Having studied aerodynamics in Italy and the UK, Terzi's F1 career began at Ferrari, where she worked under Rory Byrne until 2001.
After making a good impression, she moved to Williams to become the team's chief aerodynamicist, and played a key role in the team's race-winning push during its engine partnership with German manufacturer BMW.
She most famously helped the team cause a stir ahead of the 2004 season when the FW26 was revealed with its unique 'Walrus nose' concept.
The idea was for Williams to shorten the nose as much as possible in a bid to maximise downforce and minimise drag – with the twin 'tusk' pylons sloping down to act as an attachment for the front wing.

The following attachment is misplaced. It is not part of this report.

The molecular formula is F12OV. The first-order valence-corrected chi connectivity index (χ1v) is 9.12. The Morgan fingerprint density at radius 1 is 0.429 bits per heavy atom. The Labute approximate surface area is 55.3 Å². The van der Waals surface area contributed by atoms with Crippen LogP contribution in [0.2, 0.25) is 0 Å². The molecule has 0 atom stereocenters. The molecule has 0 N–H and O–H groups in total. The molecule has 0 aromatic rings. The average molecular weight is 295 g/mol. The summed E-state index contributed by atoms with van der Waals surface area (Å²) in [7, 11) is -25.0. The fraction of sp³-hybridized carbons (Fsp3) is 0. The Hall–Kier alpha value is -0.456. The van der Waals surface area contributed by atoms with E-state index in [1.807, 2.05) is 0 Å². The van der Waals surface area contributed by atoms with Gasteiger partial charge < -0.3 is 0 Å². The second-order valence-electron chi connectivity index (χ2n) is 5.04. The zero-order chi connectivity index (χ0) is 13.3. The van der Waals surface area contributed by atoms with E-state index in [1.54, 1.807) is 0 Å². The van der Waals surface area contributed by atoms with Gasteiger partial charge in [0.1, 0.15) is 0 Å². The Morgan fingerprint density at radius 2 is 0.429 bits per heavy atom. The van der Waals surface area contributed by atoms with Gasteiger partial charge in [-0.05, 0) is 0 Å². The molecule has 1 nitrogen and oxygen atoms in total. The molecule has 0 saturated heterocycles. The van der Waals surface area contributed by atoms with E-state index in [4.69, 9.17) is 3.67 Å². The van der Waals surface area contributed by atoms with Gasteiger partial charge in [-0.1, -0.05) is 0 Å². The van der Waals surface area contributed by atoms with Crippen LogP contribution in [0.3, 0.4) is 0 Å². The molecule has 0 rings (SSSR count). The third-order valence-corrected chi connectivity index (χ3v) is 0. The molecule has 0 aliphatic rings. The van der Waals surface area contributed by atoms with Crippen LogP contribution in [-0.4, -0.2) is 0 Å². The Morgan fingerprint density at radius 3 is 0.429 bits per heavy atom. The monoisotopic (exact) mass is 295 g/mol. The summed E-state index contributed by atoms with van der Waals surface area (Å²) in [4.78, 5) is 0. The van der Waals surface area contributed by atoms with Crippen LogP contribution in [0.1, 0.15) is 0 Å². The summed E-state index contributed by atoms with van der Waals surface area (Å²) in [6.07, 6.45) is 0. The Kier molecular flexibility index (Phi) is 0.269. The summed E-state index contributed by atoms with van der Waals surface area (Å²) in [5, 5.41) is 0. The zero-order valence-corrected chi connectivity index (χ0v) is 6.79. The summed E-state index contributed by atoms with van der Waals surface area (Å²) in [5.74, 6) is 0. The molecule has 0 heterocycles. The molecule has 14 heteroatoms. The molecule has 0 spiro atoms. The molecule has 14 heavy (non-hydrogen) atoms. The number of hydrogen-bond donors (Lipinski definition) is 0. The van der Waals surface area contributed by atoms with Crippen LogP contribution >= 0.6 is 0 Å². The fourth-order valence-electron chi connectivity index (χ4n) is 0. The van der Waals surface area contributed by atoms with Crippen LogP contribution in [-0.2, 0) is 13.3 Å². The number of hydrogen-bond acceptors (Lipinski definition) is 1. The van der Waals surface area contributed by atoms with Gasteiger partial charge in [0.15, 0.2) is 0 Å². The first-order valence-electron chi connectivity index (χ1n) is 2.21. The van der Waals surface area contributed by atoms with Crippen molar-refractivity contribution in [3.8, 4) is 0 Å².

While Williams was convinced on the benefits of the design, the FW26 proved tricky to set up and, by the Hungarian Grand Prix, the team switched to a more conventional nose configuration.
Williams ended the season in better shape, with Juan Pablo Montoya taking a famous pole position at the Italian Grand Prix and winning the final race of the campaign in Brazil.
After the challenging season in which rival Ferrari's F2004 proved dominant, Terzi left the Grove-based squad and was replaced by Loic Bigois.
She moved away from F1 and took on a role at Bentley as head of aerodynamics.
More recently she devoted times towards academic ventures. Terzi was employed as assistant professor by the Delft University of Technology, which is the Netherlands' oldest and largest public technical university. She worked in the Faculty of Aerospace Engineering.
One of her ongoing projects there was the Superbus, a fully electrical vehicle made of composite materials that featured 'gull wing' doors and could carry up to 23 passengers.
Last year she was appointed as full professor at the Australian National University in Canberra, where she was planning to move once COVID travel restrictions had eased.